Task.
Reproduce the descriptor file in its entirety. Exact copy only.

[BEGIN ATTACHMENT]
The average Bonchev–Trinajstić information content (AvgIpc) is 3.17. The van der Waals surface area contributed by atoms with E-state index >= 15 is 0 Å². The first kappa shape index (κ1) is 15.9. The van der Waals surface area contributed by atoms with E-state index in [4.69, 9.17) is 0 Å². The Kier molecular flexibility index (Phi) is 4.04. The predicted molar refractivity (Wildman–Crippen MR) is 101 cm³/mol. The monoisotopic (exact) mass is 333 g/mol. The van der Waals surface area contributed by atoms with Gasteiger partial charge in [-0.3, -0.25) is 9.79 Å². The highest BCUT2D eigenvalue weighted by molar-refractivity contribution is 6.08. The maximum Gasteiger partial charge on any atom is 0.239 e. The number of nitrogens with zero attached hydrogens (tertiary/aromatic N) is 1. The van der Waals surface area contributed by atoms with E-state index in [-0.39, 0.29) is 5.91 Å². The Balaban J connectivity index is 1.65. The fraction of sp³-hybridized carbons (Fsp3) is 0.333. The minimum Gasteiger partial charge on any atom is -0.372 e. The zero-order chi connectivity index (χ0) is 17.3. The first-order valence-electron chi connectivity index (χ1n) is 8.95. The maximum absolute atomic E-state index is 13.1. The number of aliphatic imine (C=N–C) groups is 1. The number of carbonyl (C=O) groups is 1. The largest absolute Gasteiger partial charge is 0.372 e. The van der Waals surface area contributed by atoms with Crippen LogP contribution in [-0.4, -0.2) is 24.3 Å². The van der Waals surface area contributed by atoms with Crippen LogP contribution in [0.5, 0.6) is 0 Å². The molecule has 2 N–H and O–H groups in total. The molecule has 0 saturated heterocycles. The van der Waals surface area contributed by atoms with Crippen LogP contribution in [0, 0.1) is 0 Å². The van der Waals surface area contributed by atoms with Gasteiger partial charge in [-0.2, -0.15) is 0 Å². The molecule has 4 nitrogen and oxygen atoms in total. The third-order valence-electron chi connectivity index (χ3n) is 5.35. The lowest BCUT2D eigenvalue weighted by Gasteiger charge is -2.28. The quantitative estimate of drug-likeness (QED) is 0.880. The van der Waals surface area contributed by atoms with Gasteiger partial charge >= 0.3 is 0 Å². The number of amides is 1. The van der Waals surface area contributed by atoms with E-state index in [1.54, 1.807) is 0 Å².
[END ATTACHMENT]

The average Bonchev–Trinajstić information content (AvgIpc) is 3.17. The van der Waals surface area contributed by atoms with E-state index >= 15 is 0 Å². The first kappa shape index (κ1) is 15.9. The van der Waals surface area contributed by atoms with E-state index in [4.69, 9.17) is 0 Å². The Kier molecular flexibility index (Phi) is 4.04. The predicted molar refractivity (Wildman–Crippen MR) is 101 cm³/mol. The monoisotopic (exact) mass is 333 g/mol. The van der Waals surface area contributed by atoms with Gasteiger partial charge in [-0.3, -0.25) is 9.79 Å². The highest BCUT2D eigenvalue weighted by molar-refractivity contribution is 6.08. The maximum Gasteiger partial charge on any atom is 0.239 e. The number of nitrogens with zero attached hydrogens (tertiary/aromatic N) is 1. The van der Waals surface area contributed by atoms with E-state index in [-0.39, 0.29) is 5.91 Å². The Balaban J connectivity index is 1.65. The fraction of sp³-hybridized carbons (Fsp3) is 0.333. The minimum Gasteiger partial charge on any atom is -0.372 e. The zero-order chi connectivity index (χ0) is 17.3. The first-order valence-electron chi connectivity index (χ1n) is 8.95. The maximum absolute atomic E-state index is 13.1. The number of aliphatic imine (C=N–C) groups is 1. The number of carbonyl (C=O) groups is 1. The largest absolute Gasteiger partial charge is 0.372 e. The van der Waals surface area contributed by atoms with Crippen LogP contribution in [-0.4, -0.2) is 24.3 Å². The van der Waals surface area contributed by atoms with Crippen LogP contribution in [0.5, 0.6) is 0 Å². The molecule has 2 N–H and O–H groups in total. The molecule has 0 saturated heterocycles. The van der Waals surface area contributed by atoms with Crippen LogP contribution in [0, 0.1) is 0 Å². The van der Waals surface area contributed by atoms with Gasteiger partial charge in [-0.2, -0.15) is 0 Å². The molecule has 4 nitrogen and oxygen atoms in total. The third-order valence-electron chi connectivity index (χ3n) is 5.35. The lowest BCUT2D eigenvalue weighted by Gasteiger charge is -2.28. The quantitative estimate of drug-likeness (QED) is 0.880. The van der Waals surface area contributed by atoms with Gasteiger partial charge >= 0.3 is 0 Å². The number of amides is 1. The van der Waals surface area contributed by atoms with E-state index in [1.54, 1.807) is 0 Å².